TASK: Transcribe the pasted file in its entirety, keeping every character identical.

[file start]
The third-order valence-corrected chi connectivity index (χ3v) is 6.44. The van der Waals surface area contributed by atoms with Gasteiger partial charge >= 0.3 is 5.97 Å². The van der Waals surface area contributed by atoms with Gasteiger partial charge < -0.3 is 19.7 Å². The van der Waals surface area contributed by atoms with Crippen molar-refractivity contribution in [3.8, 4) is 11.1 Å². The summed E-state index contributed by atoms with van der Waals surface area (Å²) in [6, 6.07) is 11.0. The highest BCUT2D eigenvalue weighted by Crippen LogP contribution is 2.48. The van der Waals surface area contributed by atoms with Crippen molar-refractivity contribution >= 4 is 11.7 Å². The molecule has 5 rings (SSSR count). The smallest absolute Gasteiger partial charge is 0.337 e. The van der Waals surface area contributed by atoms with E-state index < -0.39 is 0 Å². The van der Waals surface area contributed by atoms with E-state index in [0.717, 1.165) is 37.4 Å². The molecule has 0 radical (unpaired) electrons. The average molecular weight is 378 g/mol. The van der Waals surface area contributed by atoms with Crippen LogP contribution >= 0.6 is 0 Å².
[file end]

The third-order valence-corrected chi connectivity index (χ3v) is 6.44. The van der Waals surface area contributed by atoms with Gasteiger partial charge >= 0.3 is 5.97 Å². The van der Waals surface area contributed by atoms with Gasteiger partial charge < -0.3 is 19.7 Å². The van der Waals surface area contributed by atoms with Crippen molar-refractivity contribution in [3.8, 4) is 11.1 Å². The summed E-state index contributed by atoms with van der Waals surface area (Å²) in [6, 6.07) is 11.0. The highest BCUT2D eigenvalue weighted by Crippen LogP contribution is 2.48. The van der Waals surface area contributed by atoms with Crippen molar-refractivity contribution >= 4 is 11.7 Å². The molecule has 5 rings (SSSR count). The smallest absolute Gasteiger partial charge is 0.337 e. The van der Waals surface area contributed by atoms with E-state index < -0.39 is 0 Å². The van der Waals surface area contributed by atoms with E-state index in [0.717, 1.165) is 37.4 Å². The molecule has 0 radical (unpaired) electrons. The average molecular weight is 378 g/mol. The van der Waals surface area contributed by atoms with Crippen LogP contribution >= 0.6 is 0 Å².